So, when you say you got to the grub stage you get a blinking cursor. Did you ever edit grub so you had a choice of kernels to boot from? Does the ubuntu disc allow you the option to mount the system image read / write? If so, then I would recommend that you go to //boot/grub/ and open grub.conf in an editor, "nano" is one that is usually available that I use. In the grub.conf file comment out the hidden menu line with the # symbol:
# hiddenmenu

then make sure that the timeout line is 8 seconds

timeout=8

save and reboot. You may not get any further than before but it is a start.

st0kes
14th December 2009, 04:12 PM
Thanks for your suggestion. I didn't know the grub menu was hidden, it seems a bit stupid to me that this is the default and has a zero second timeout. During the setup I was asked if I wanted to set a grub password, now that seems completely pointless as the default is to hide the grub menu. I can't think of any advantages, all this does is make troubleshooting a failed bootup much more complex than it needs to be. What would happen if a bad kernel was rolled out to all users? A lot of novice users would give up at this point. Rant over ...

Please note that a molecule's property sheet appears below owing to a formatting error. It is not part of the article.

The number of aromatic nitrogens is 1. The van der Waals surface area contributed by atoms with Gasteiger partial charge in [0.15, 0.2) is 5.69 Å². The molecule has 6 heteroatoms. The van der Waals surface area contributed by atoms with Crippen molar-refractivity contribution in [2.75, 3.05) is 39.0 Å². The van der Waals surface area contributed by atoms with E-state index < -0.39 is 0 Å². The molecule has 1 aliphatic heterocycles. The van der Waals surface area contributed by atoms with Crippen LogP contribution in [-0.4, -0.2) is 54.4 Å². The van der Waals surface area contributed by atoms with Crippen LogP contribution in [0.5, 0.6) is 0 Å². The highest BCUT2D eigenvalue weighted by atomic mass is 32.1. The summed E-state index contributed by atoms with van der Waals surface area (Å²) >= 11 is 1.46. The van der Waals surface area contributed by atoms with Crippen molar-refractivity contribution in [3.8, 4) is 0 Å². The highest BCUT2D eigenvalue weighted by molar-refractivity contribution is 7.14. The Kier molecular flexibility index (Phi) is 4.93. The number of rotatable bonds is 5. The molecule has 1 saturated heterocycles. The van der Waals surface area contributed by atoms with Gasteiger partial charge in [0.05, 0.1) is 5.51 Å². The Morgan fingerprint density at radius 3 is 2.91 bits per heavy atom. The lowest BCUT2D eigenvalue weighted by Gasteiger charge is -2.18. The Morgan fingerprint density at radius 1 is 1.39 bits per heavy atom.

Back at the point, through the grub menu I was able to boot an older kernel. So it looks like the 2.6.31.6-166.fc12.i686 kernel will not boot on my laptop (HP nc6910p). Don't know why. And now I have lost confidence that any future fc12 kernels will also have this problem. At least I've been able to get in to copy my stuff to the network for a rebuild. :cool:

Cheers for your help.

jbkt23
15th December 2009, 01:40 AM
So what was the sequence of events leading up to the crash when you tried to use the fingerprint reader to log in.

How did you update to the latest kernel?
Was this crash on the reboot after the install?
What is the contents of grub.conf?
What is your hardware?

There is a rant somewhere else about fedora's default boot up and I am with you. But if you were a visitor to the forums from the beginning you would know that there were all these complaints about how long it took to boot up, and how windows was much faster. So the Devs decided at some point to not give grub any screen time. This as well as a lot of other tweaks that have made the boot up much quicker. I think they have succeeded and now a 5 sec boot screen would not be a detriment at all.

till next

marko
15th December 2009, 03:42 AM